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John Womack Snr was one of the first to see the wreck of an Italian cargo ship which has laid untouched on the seabed since it was sunk almost 60 years ago in the Second World War.

John Womack was part of a 21-strong team, including Maltese and Canadian divers, who took part in the week-long expedition in July 2001 to find the Marina Sanuda, which sunk on February 24 1942 after being torpedoed by three submarines from the Manoel Island-based British 10th submarine flotilla.

The ship, which lies 80m down on the seabed off the island of Lampedusa, supplied Field Marshal Rommel and was thought to be carrying armoured vehicles and wages for 44,000 German troops when it went down.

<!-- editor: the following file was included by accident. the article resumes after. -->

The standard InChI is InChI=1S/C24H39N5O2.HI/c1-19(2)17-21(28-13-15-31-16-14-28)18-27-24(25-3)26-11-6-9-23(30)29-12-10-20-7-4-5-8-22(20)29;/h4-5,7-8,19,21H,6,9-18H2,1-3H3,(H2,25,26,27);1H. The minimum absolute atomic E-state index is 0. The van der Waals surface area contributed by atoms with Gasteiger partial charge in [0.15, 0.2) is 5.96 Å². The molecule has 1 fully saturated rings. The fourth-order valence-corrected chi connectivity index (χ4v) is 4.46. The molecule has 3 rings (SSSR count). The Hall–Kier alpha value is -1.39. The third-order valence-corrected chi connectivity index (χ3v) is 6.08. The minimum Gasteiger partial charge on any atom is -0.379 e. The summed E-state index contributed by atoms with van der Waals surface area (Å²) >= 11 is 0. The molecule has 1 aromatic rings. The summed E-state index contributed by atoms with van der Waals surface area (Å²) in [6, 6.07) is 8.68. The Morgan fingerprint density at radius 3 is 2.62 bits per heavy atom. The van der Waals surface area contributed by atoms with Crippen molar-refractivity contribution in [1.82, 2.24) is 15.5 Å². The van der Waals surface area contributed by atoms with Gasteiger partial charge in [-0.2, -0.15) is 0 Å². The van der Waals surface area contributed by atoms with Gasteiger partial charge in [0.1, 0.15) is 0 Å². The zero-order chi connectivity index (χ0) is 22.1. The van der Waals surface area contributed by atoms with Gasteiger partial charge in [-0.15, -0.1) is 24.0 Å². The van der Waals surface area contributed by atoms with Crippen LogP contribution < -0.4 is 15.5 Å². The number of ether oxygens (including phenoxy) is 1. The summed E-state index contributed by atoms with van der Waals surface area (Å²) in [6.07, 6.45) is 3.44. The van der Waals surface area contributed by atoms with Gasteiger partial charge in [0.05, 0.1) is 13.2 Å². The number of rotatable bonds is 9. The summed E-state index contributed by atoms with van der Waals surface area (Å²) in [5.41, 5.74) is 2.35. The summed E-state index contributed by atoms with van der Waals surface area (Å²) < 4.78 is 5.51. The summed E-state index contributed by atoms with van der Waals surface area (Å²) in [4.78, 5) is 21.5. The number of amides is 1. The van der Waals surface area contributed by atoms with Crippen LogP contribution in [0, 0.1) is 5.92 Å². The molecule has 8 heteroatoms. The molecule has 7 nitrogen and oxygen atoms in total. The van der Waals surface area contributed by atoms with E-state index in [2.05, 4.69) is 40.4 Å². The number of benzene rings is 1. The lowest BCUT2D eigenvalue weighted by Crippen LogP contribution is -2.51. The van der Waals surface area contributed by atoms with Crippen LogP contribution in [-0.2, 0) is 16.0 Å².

The team retrieved the first relic from the vessel - a German helmet, and the ship's lamp which they presented to the Maltese Maritime Museum.

John Snr admits, there was something more special about this latest expedition.

"All the expeditions are good, but it was one of our better ones - it is one of the few untouched finds we have done because usually somebody else has been there first," said John Snr.

"It was a lost territory - that ship has been sat there since 1942 waiting for somebody to go and have a look at it, and it was really exciting," he added.

And, keeping it in the family, he was joined by his son Paul, who is also a diver.